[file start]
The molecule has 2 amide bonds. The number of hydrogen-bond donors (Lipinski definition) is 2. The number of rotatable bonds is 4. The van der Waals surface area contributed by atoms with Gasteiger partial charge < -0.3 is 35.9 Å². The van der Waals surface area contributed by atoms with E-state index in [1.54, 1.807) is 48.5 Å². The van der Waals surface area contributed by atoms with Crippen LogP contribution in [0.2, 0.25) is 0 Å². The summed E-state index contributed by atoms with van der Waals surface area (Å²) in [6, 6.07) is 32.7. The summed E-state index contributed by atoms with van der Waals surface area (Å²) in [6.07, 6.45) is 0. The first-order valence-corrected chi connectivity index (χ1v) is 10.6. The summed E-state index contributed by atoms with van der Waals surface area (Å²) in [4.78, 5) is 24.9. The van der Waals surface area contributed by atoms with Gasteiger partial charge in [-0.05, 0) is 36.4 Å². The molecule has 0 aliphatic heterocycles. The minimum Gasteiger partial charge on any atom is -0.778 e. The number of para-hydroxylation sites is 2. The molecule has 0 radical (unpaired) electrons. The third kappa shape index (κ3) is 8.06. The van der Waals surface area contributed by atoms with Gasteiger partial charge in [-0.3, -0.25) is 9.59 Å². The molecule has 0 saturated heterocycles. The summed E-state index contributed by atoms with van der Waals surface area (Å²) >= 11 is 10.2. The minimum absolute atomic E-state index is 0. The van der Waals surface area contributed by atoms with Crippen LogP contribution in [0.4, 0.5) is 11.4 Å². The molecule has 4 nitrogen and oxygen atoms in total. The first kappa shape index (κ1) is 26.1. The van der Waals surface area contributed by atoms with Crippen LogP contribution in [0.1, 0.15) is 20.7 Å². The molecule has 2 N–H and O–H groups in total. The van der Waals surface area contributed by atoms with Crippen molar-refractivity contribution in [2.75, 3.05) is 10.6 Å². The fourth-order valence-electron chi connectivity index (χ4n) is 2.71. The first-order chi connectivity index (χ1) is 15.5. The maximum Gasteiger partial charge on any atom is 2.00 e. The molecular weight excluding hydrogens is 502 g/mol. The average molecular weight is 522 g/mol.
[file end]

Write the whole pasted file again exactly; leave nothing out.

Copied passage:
The molecule has 2 amide bonds. The number of hydrogen-bond donors (Lipinski definition) is 2. The number of rotatable bonds is 4. The van der Waals surface area contributed by atoms with Gasteiger partial charge < -0.3 is 35.9 Å². The van der Waals surface area contributed by atoms with E-state index in [1.54, 1.807) is 48.5 Å². The van der Waals surface area contributed by atoms with Crippen LogP contribution in [0.2, 0.25) is 0 Å². The summed E-state index contributed by atoms with van der Waals surface area (Å²) in [6, 6.07) is 32.7. The summed E-state index contributed by atoms with van der Waals surface area (Å²) in [6.07, 6.45) is 0. The first-order valence-corrected chi connectivity index (χ1v) is 10.6. The summed E-state index contributed by atoms with van der Waals surface area (Å²) in [4.78, 5) is 24.9. The van der Waals surface area contributed by atoms with Gasteiger partial charge in [-0.05, 0) is 36.4 Å². The molecule has 0 aliphatic heterocycles. The minimum Gasteiger partial charge on any atom is -0.778 e. The number of para-hydroxylation sites is 2. The molecule has 0 radical (unpaired) electrons. The third kappa shape index (κ3) is 8.06. The van der Waals surface area contributed by atoms with Gasteiger partial charge in [-0.3, -0.25) is 9.59 Å². The molecule has 0 saturated heterocycles. The summed E-state index contributed by atoms with van der Waals surface area (Å²) >= 11 is 10.2. The minimum absolute atomic E-state index is 0. The van der Waals surface area contributed by atoms with Crippen LogP contribution in [0.4, 0.5) is 11.4 Å². The molecule has 4 nitrogen and oxygen atoms in total. The first kappa shape index (κ1) is 26.1. The van der Waals surface area contributed by atoms with Crippen LogP contribution in [0.1, 0.15) is 20.7 Å². The molecule has 2 N–H and O–H groups in total. The van der Waals surface area contributed by atoms with Crippen molar-refractivity contribution in [2.75, 3.05) is 10.6 Å². The fourth-order valence-electron chi connectivity index (χ4n) is 2.71. The first-order chi connectivity index (χ1) is 15.5. The maximum Gasteiger partial charge on any atom is 2.00 e. The molecular weight excluding hydrogens is 502 g/mol. The average molecular weight is 522 g/mol.